What exactly was William Brandt’s current position at IMF? I never heard of a mere agent having enough authority to report before a Senate committee? I read somewhere that in this movie, IMF was currently without a director? Huh? This would never happen in the intelligence community. Even if there was no permanent director on hand, there would be an interim director before a permanent one could be found. Was MacQuarrie and Drew Pearce trying to hint that Brandt had risen up the IMF ladder? Why not Hunt? Why not allow Hunt to become the temporary director and allow Brandt to be the field agent? It would make more sense. What did not make any sense was that opening action sequence involving the retrieval of those nerve gas canisters. It would have been a lot easier for Hunt and Dunn to snatch the nerve gas before it could be loaded on that cargo plane. But the way the whole stunt was planned and carried out, I got the feeling it was nothing more than a glorified stunt planned to show audiences that Cruise still had what it took to be an action star. And it bored me. Also, I found myself slightly confused about the movie’s plot – namely the goals of Elsa Faust and Solomon Lane. At first, I thought Faust wanted the information that would expose the Syndicate. As it turned out, the information that she, Benji and Hunt had stolen was the same information that Syndicate leader wanted . . . MI6 funds that could finance his terrorist organization. So . . . was Faust playing Hunt and MI6 all along? Was Lane playing Hunt? Or did the screenwriters make a rather confusing switch in the plot in order to surprise the audiences? I have no idea.

I certainly had no problems with the movie’s performances. Tom Cruise gave a top-notched performance as Ethan Hunt . . . as always. But I got the feeling that there was nothing particular new or mind blowing about his performance. Many critics seemed to be more than impressed by Rebecca Ferguson’s performance as the allegedly disavowed MI6 agent, Elsa Faust. Yes, she did an excellent job in giving a very complex performance. But the “MISSION: IMPOSSIBLE” movie franchise has always been blessed with excellent and interesting women characters. She is not the first. Simon Pegg was very funny as IMF tech/agent Benji Dunn. More importantly, he did an excellent job in conveying Dunn’s growing confidence as a field agent. Although he did make a cameo appearance in the fourth “MISSION: IMPOSSIBLE”, it was nice to see Ving Rhames appear as a supporting player again, reprising his role as the talented hack/IMF computer technician, Luther Stickell. And it was nice to see Jeremy Renner reprise his role as IMF Agent William Brandt again. He gave first-rate performance, as always. But I was very disappointed that he was not feature in any major action sequences, other than the Morocco car chase.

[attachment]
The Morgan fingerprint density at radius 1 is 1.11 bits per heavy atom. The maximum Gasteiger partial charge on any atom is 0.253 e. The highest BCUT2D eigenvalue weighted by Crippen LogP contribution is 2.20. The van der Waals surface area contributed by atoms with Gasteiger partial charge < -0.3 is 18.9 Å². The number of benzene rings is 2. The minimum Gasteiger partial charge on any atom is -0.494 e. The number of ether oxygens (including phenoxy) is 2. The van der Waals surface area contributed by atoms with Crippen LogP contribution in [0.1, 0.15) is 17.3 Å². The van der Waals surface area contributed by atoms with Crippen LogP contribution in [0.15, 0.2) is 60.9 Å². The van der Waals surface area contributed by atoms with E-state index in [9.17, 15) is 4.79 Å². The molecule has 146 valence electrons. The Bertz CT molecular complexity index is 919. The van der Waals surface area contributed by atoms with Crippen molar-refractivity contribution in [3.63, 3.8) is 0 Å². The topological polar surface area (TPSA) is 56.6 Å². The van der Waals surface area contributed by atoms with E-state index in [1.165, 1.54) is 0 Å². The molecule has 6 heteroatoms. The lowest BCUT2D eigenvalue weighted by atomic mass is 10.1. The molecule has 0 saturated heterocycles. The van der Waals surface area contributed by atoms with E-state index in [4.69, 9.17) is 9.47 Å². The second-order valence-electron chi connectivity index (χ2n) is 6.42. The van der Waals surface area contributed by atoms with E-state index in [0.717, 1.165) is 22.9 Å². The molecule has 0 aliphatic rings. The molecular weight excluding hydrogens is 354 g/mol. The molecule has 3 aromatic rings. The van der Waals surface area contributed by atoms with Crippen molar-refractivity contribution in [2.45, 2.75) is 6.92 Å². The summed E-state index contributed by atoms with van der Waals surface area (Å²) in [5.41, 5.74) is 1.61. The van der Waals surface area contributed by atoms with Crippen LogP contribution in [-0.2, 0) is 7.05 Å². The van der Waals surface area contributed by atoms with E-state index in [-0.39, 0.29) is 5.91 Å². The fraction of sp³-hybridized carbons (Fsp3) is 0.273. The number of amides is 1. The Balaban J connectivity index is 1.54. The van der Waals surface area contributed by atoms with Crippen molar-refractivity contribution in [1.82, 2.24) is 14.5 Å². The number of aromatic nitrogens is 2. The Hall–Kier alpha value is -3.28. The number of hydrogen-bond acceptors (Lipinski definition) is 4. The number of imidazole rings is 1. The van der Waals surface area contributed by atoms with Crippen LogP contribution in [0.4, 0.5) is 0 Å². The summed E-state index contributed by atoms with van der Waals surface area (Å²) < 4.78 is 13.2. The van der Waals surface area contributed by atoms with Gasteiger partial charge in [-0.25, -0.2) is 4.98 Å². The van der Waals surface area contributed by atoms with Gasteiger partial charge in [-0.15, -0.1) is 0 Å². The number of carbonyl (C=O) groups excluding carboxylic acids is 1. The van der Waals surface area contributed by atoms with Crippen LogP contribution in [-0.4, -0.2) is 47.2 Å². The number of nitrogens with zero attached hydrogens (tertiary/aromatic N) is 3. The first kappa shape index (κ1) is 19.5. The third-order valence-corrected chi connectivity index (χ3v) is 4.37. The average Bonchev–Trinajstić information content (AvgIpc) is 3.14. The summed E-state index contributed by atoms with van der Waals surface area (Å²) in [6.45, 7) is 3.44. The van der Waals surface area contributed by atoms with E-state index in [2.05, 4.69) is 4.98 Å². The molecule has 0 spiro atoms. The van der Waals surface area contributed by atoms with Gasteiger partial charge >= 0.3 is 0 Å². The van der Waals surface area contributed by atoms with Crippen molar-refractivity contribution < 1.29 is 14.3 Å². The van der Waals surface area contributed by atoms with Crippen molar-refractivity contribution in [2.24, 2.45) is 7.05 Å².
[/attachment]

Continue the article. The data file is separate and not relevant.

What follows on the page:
The role of C.I.A. Director Alan Hunley must be the first bureaucrat I have ever seen Alec Baldwin portray. Being the consummate actor he has always been, Baldwin gave an excellent portrayal of a limited-minded man whose resentment and anger toward another man led him to disband an entire agency (or division). I was very impressed by Simon McBurney’s performance as the MI6 Director, Attlee. He did an excellent in conveying the character’s manipulative and slightly malevolent personality. Sean Williams’s character, Solomon Lane, definitely struck me as malevolent, thanks to the actor’s performance. There were times when his character came off as a one-dimensional James Bond villain. But fortunately, his scenes with Cruise later in the film allowed audiences to fleetingly see the emotional toll that Lane had endured as an MI6 agent. “ROGUE NATION” also featured a very funny cameo appearance by Tom Hollander as the Prime Minister. I find this ironic, considering the tense nature of the scene he had appeared in.

In a nutshell, “MISSION: IMPOSSIBLE – ROGUE NATION” was an entertaining and exciting addition to the movie franchise. I thought Christopher MacQuarrie and Drew Pearce managed to create an interesting tale filled with intrigue, double-cross, first-rate action and excellent acting from a cast led by Tom Cruise. However . . . I thought the movie slightly suffered from some plot holes and a writing formula that is starting to seem a bit tired. I understand that Paramount has already green-lighted a sixth film for the franchise. I hope that it will prove to be a bit more original.